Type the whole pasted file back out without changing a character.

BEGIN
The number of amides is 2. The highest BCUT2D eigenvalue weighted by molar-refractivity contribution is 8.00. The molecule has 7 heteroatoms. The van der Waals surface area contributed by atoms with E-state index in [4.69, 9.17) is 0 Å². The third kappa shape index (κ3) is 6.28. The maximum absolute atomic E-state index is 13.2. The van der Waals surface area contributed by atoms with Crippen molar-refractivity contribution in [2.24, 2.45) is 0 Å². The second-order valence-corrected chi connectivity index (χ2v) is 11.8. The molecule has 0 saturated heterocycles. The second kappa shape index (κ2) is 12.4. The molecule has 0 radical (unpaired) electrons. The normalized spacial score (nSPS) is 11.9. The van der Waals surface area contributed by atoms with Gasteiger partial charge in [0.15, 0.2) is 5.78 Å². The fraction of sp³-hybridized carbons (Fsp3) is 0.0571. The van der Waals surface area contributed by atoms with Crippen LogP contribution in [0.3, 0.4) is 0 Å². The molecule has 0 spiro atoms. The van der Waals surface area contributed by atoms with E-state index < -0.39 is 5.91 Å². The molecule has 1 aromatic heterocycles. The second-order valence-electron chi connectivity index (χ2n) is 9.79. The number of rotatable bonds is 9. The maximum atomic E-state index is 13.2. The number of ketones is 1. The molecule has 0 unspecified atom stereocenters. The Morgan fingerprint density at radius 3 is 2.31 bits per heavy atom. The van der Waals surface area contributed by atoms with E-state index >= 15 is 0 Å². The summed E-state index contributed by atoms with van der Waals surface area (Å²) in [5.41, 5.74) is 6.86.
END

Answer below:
The number of amides is 2. The highest BCUT2D eigenvalue weighted by molar-refractivity contribution is 8.00. The molecule has 7 heteroatoms. The van der Waals surface area contributed by atoms with E-state index in [4.69, 9.17) is 0 Å². The third kappa shape index (κ3) is 6.28. The maximum absolute atomic E-state index is 13.2. The van der Waals surface area contributed by atoms with Crippen molar-refractivity contribution in [2.24, 2.45) is 0 Å². The second-order valence-corrected chi connectivity index (χ2v) is 11.8. The molecule has 0 saturated heterocycles. The second kappa shape index (κ2) is 12.4. The molecule has 0 radical (unpaired) electrons. The normalized spacial score (nSPS) is 11.9. The van der Waals surface area contributed by atoms with Gasteiger partial charge in [0.15, 0.2) is 5.78 Å². The fraction of sp³-hybridized carbons (Fsp3) is 0.0571. The van der Waals surface area contributed by atoms with Crippen LogP contribution in [0.3, 0.4) is 0 Å². The molecule has 0 spiro atoms. The van der Waals surface area contributed by atoms with E-state index < -0.39 is 5.91 Å². The molecule has 1 aromatic heterocycles. The second-order valence-electron chi connectivity index (χ2n) is 9.79. The number of rotatable bonds is 9. The maximum atomic E-state index is 13.2. The number of ketones is 1. The molecule has 0 unspecified atom stereocenters. The Morgan fingerprint density at radius 3 is 2.31 bits per heavy atom. The van der Waals surface area contributed by atoms with E-state index >= 15 is 0 Å². The summed E-state index contributed by atoms with van der Waals surface area (Å²) in [5.41, 5.74) is 6.86.